All about Scoliosis

By Vicki Tate

Nearly twice as many females as males will suffer from scoliosis - an abnormal curvature of the spine. It affects approximately 2% of the female population compared to only around 0.5% of males.

There are a number of forms, the most common of which is idiopathic scoliosis which simply means that the cause of scoliosis is unknown. Statistics show that 80% of sufferers have this condition and the majority of them are adolescent females when it is diagnosed.

There are several terms used to describe idiopathic scoliosis according to the age it is diagnosed. If the patient is less than three years old it is known as infantile scoliosis. From three to ten years it is called juvenile scoliosis and above ten years, adolescent scoliosis.

Idiopathic scoliosis is most often seen in children over ten years. Adults who have this kind of scoliosis are more likely to have children with it also. There is no evidence to suggest that the extent of curvature from one generation to the next is in any way connected.

Functional scoliosis is another form, where a perfectly normal spine develops a curve in response to another problem in the body. For example, one leg could be shorter than the other or muscle spasms may be occurring in the back.

Neuromuscular scoliosis is caused when vertebrae do not develop properly and also when the bones fail to separate during foetal development. Confirmation of these spinal deformities at birth is diagnosed as congenital scoliosis. It is usual for birth defects, muscular dystrophy, cerebral palsy, Marfan's disease and similar disorders to also be present. Consequently this type of scoliosis often has a greater degree of severity necessitating more radical treatment.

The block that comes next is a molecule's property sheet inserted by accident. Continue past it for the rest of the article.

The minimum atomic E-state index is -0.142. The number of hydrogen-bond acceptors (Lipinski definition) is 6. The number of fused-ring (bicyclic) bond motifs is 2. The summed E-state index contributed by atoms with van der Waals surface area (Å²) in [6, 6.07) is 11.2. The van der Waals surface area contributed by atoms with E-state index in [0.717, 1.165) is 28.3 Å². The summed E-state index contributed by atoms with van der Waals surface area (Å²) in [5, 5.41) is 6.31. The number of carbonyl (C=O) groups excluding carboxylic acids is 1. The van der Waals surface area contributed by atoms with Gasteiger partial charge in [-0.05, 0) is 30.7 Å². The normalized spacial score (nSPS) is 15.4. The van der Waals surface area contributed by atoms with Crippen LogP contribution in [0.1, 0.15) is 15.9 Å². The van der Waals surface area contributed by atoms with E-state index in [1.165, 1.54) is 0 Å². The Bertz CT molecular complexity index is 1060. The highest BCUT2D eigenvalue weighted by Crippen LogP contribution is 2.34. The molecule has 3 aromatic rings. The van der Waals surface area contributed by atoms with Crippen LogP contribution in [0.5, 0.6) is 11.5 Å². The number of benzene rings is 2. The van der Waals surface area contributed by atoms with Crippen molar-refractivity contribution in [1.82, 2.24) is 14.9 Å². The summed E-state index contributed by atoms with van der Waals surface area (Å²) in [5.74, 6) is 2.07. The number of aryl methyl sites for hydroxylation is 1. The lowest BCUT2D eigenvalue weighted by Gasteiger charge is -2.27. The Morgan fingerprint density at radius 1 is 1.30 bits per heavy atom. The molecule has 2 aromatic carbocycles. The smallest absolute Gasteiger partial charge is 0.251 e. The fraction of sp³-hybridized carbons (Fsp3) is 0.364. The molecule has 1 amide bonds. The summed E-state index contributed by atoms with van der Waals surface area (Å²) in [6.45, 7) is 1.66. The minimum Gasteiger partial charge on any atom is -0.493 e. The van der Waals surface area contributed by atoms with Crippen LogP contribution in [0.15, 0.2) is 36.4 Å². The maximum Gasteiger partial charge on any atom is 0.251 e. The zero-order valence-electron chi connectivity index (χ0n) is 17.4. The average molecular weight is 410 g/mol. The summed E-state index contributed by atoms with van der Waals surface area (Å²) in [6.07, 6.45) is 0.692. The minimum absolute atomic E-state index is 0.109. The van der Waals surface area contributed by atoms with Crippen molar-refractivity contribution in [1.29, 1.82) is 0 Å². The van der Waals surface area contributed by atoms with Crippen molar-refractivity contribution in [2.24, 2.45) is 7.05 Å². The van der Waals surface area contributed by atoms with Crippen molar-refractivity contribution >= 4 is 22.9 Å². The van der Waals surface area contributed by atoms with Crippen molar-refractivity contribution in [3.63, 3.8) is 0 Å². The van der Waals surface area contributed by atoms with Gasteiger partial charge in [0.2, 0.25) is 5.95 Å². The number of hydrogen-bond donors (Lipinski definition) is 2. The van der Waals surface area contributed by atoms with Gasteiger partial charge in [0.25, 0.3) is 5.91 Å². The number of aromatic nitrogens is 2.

A fourth type which only occurs in older adults is called degenerative scoliosis. Arthritis causes changes in the spine known as spondylosis. Abnormal bone spurs combined with the weakening of normal ligaments and other soft tissues can lead to an abnormal curvature of the spine. The spine can also be affected by osteoporosis, vertebral compression fractures, and disc degeneration.

Benign but painful tumours such as osteoid osteomata occur in the spine and are another potential cause of scoliosis. To reduce the pain and the amount of pressure applied to the tumour, persons affected lean to the opposite side which in turn can lead to a deformity or spinal scoliosis.

Any age group can be afflicted with scoliosis, but 80% of all scoliosis is Adolsecent Idiopathic Scoliosis or AIS.

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